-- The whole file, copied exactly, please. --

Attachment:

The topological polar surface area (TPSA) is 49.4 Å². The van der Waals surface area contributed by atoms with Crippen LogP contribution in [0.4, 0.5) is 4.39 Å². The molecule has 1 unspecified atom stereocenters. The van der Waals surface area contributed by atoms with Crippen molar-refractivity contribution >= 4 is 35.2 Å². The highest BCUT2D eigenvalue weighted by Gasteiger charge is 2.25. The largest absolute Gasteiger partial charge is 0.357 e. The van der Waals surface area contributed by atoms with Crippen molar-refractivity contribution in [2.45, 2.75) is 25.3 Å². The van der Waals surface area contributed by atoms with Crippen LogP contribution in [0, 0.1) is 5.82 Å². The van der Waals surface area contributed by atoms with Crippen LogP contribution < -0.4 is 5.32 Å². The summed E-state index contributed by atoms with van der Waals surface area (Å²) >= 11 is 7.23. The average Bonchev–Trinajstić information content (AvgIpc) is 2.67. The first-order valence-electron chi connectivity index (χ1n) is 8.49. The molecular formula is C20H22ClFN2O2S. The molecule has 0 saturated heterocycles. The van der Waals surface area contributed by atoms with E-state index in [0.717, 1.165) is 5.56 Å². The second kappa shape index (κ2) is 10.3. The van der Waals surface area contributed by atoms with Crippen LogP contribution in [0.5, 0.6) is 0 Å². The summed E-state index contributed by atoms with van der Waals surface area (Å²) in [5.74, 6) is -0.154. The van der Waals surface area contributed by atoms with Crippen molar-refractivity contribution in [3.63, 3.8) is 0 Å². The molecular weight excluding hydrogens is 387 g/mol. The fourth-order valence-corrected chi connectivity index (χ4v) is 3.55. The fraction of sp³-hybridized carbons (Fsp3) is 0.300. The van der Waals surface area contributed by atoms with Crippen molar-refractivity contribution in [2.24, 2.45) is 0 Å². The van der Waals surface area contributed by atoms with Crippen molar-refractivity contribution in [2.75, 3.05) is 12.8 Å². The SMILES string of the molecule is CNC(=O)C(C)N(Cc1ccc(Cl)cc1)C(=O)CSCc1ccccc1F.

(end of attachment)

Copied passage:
The topological polar surface area (TPSA) is 49.4 Å². The van der Waals surface area contributed by atoms with Crippen LogP contribution in [0.4, 0.5) is 4.39 Å². The molecule has 1 unspecified atom stereocenters. The van der Waals surface area contributed by atoms with Crippen molar-refractivity contribution >= 4 is 35.2 Å². The highest BCUT2D eigenvalue weighted by Gasteiger charge is 2.25. The largest absolute Gasteiger partial charge is 0.357 e. The van der Waals surface area contributed by atoms with Crippen molar-refractivity contribution in [2.45, 2.75) is 25.3 Å². The van der Waals surface area contributed by atoms with Crippen LogP contribution in [0, 0.1) is 5.82 Å². The van der Waals surface area contributed by atoms with Crippen LogP contribution < -0.4 is 5.32 Å². The summed E-state index contributed by atoms with van der Waals surface area (Å²) >= 11 is 7.23. The average Bonchev–Trinajstić information content (AvgIpc) is 2.67. The first-order valence-electron chi connectivity index (χ1n) is 8.49. The molecular formula is C20H22ClFN2O2S. The molecule has 0 saturated heterocycles. The van der Waals surface area contributed by atoms with E-state index in [0.717, 1.165) is 5.56 Å². The second kappa shape index (κ2) is 10.3. The van der Waals surface area contributed by atoms with Crippen LogP contribution in [0.5, 0.6) is 0 Å². The summed E-state index contributed by atoms with van der Waals surface area (Å²) in [5.74, 6) is -0.154. The van der Waals surface area contributed by atoms with Crippen molar-refractivity contribution in [3.63, 3.8) is 0 Å². The molecular weight excluding hydrogens is 387 g/mol. The fourth-order valence-corrected chi connectivity index (χ4v) is 3.55. The fraction of sp³-hybridized carbons (Fsp3) is 0.300. The van der Waals surface area contributed by atoms with Crippen molar-refractivity contribution in [2.24, 2.45) is 0 Å². The van der Waals surface area contributed by atoms with Crippen molar-refractivity contribution in [2.75, 3.05) is 12.8 Å². The SMILES string of the molecule is CNC(=O)C(C)N(Cc1ccc(Cl)cc1)C(=O)CSCc1ccccc1F.